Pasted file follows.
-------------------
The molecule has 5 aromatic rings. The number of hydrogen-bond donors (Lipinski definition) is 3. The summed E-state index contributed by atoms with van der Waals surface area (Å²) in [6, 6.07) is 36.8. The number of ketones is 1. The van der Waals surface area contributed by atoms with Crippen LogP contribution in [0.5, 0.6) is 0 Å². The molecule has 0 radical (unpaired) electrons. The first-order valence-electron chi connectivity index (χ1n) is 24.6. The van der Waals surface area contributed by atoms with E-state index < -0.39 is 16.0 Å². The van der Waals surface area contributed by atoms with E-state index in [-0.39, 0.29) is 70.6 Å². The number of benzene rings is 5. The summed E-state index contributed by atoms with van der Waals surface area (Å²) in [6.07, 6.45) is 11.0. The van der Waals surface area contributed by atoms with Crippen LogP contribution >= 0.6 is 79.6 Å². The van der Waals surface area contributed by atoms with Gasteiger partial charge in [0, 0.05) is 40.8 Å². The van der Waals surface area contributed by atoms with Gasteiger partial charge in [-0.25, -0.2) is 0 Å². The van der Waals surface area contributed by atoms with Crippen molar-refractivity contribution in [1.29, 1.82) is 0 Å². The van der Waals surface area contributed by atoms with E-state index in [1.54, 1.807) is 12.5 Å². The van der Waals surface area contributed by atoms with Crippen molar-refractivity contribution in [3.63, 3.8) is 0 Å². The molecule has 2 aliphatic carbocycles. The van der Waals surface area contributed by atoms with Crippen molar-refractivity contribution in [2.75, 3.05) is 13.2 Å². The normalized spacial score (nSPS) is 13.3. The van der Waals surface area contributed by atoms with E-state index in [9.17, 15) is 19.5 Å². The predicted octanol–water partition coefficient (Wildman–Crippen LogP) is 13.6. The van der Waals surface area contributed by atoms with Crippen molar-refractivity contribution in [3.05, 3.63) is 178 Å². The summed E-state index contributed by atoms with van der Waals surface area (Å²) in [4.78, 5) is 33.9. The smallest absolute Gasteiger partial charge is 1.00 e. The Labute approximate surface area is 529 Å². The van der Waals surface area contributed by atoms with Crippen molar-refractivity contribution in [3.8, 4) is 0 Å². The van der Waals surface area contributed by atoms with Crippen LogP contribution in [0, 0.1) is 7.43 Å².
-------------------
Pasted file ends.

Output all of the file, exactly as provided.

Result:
The molecule has 5 aromatic rings. The number of hydrogen-bond donors (Lipinski definition) is 3. The summed E-state index contributed by atoms with van der Waals surface area (Å²) in [6, 6.07) is 36.8. The number of ketones is 1. The van der Waals surface area contributed by atoms with Crippen LogP contribution in [0.5, 0.6) is 0 Å². The molecule has 0 radical (unpaired) electrons. The first-order valence-electron chi connectivity index (χ1n) is 24.6. The van der Waals surface area contributed by atoms with E-state index < -0.39 is 16.0 Å². The van der Waals surface area contributed by atoms with E-state index in [-0.39, 0.29) is 70.6 Å². The number of benzene rings is 5. The summed E-state index contributed by atoms with van der Waals surface area (Å²) in [6.07, 6.45) is 11.0. The van der Waals surface area contributed by atoms with Crippen LogP contribution >= 0.6 is 79.6 Å². The van der Waals surface area contributed by atoms with Gasteiger partial charge in [0, 0.05) is 40.8 Å². The van der Waals surface area contributed by atoms with Gasteiger partial charge in [-0.25, -0.2) is 0 Å². The van der Waals surface area contributed by atoms with Crippen molar-refractivity contribution in [1.29, 1.82) is 0 Å². The van der Waals surface area contributed by atoms with E-state index in [1.54, 1.807) is 12.5 Å². The van der Waals surface area contributed by atoms with Crippen molar-refractivity contribution in [3.63, 3.8) is 0 Å². The molecule has 2 aliphatic carbocycles. The van der Waals surface area contributed by atoms with Crippen molar-refractivity contribution in [2.75, 3.05) is 13.2 Å². The normalized spacial score (nSPS) is 13.3. The van der Waals surface area contributed by atoms with E-state index in [9.17, 15) is 19.5 Å². The predicted octanol–water partition coefficient (Wildman–Crippen LogP) is 13.6. The van der Waals surface area contributed by atoms with Crippen molar-refractivity contribution in [3.05, 3.63) is 178 Å². The summed E-state index contributed by atoms with van der Waals surface area (Å²) in [4.78, 5) is 33.9. The smallest absolute Gasteiger partial charge is 1.00 e. The Labute approximate surface area is 529 Å². The van der Waals surface area contributed by atoms with Crippen molar-refractivity contribution in [3.8, 4) is 0 Å². The van der Waals surface area contributed by atoms with Crippen LogP contribution in [0, 0.1) is 7.43 Å².